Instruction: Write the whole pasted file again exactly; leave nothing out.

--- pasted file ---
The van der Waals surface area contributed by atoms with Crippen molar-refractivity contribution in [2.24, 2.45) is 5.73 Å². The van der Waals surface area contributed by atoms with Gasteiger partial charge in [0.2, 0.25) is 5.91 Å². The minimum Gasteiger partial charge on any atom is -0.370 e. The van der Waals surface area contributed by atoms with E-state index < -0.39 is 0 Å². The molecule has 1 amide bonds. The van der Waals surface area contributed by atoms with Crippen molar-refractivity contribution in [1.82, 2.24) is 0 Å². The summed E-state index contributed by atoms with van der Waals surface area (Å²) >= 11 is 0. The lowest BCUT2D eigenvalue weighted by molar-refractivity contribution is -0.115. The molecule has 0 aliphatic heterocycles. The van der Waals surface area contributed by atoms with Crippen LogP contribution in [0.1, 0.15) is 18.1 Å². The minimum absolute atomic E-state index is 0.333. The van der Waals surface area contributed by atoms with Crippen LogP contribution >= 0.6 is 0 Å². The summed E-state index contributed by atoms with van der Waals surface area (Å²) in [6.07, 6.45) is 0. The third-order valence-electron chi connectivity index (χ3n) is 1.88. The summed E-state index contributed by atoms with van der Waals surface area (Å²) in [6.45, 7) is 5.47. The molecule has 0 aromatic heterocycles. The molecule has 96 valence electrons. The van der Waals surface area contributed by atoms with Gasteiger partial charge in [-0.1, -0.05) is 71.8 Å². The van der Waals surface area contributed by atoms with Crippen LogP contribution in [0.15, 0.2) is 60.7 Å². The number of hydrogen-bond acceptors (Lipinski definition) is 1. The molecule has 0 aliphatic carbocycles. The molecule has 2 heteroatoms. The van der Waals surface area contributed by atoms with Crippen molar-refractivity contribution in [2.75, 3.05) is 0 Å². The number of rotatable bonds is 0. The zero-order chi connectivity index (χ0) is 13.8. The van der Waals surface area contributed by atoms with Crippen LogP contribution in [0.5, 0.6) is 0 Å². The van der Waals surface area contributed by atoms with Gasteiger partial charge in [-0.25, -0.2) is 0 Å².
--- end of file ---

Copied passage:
The van der Waals surface area contributed by atoms with Crippen molar-refractivity contribution in [2.24, 2.45) is 5.73 Å². The van der Waals surface area contributed by atoms with Gasteiger partial charge in [0.2, 0.25) is 5.91 Å². The minimum Gasteiger partial charge on any atom is -0.370 e. The van der Waals surface area contributed by atoms with E-state index < -0.39 is 0 Å². The molecule has 1 amide bonds. The van der Waals surface area contributed by atoms with Crippen molar-refractivity contribution in [1.82, 2.24) is 0 Å². The summed E-state index contributed by atoms with van der Waals surface area (Å²) >= 11 is 0. The lowest BCUT2D eigenvalue weighted by molar-refractivity contribution is -0.115. The molecule has 0 aliphatic heterocycles. The van der Waals surface area contributed by atoms with Crippen LogP contribution in [0.1, 0.15) is 18.1 Å². The minimum absolute atomic E-state index is 0.333. The van der Waals surface area contributed by atoms with Crippen LogP contribution >= 0.6 is 0 Å². The summed E-state index contributed by atoms with van der Waals surface area (Å²) in [6.07, 6.45) is 0. The third-order valence-electron chi connectivity index (χ3n) is 1.88. The summed E-state index contributed by atoms with van der Waals surface area (Å²) in [6.45, 7) is 5.47. The molecule has 0 aromatic heterocycles. The molecule has 96 valence electrons. The van der Waals surface area contributed by atoms with Gasteiger partial charge in [-0.1, -0.05) is 71.8 Å². The van der Waals surface area contributed by atoms with Crippen LogP contribution in [0.15, 0.2) is 60.7 Å². The number of hydrogen-bond acceptors (Lipinski definition) is 1. The molecule has 0 aliphatic carbocycles. The molecule has 2 heteroatoms. The van der Waals surface area contributed by atoms with Crippen molar-refractivity contribution in [2.75, 3.05) is 0 Å². The number of rotatable bonds is 0. The zero-order chi connectivity index (χ0) is 13.8. The van der Waals surface area contributed by atoms with Crippen LogP contribution in [0.5, 0.6) is 0 Å². The van der Waals surface area contributed by atoms with Gasteiger partial charge in [-0.25, -0.2) is 0 Å².